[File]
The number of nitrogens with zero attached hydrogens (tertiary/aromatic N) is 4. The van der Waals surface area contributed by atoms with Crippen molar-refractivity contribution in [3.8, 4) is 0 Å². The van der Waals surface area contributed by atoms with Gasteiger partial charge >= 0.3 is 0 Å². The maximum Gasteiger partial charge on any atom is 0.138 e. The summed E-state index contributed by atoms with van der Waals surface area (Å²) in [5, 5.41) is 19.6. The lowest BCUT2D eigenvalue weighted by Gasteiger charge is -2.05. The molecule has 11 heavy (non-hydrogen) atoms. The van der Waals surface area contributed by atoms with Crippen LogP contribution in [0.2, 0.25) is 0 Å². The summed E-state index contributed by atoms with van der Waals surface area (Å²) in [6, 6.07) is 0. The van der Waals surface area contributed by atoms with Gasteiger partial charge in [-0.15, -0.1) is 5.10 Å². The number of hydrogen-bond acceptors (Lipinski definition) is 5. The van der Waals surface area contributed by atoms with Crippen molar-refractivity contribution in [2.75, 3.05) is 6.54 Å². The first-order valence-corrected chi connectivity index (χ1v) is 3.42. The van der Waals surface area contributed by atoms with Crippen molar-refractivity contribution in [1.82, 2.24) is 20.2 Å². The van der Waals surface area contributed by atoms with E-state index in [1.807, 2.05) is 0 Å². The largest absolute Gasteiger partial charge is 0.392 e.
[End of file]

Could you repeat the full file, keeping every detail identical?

The number of nitrogens with zero attached hydrogens (tertiary/aromatic N) is 4. The van der Waals surface area contributed by atoms with Crippen molar-refractivity contribution in [3.8, 4) is 0 Å². The van der Waals surface area contributed by atoms with Gasteiger partial charge >= 0.3 is 0 Å². The maximum Gasteiger partial charge on any atom is 0.138 e. The summed E-state index contributed by atoms with van der Waals surface area (Å²) in [5, 5.41) is 19.6. The lowest BCUT2D eigenvalue weighted by Gasteiger charge is -2.05. The molecule has 11 heavy (non-hydrogen) atoms. The van der Waals surface area contributed by atoms with Crippen LogP contribution in [0.2, 0.25) is 0 Å². The summed E-state index contributed by atoms with van der Waals surface area (Å²) in [6, 6.07) is 0. The van der Waals surface area contributed by atoms with Gasteiger partial charge in [-0.15, -0.1) is 5.10 Å². The number of hydrogen-bond acceptors (Lipinski definition) is 5. The van der Waals surface area contributed by atoms with Crippen molar-refractivity contribution in [2.75, 3.05) is 6.54 Å². The first-order valence-corrected chi connectivity index (χ1v) is 3.42. The van der Waals surface area contributed by atoms with Crippen molar-refractivity contribution in [1.82, 2.24) is 20.2 Å². The van der Waals surface area contributed by atoms with E-state index in [1.807, 2.05) is 0 Å². The largest absolute Gasteiger partial charge is 0.392 e.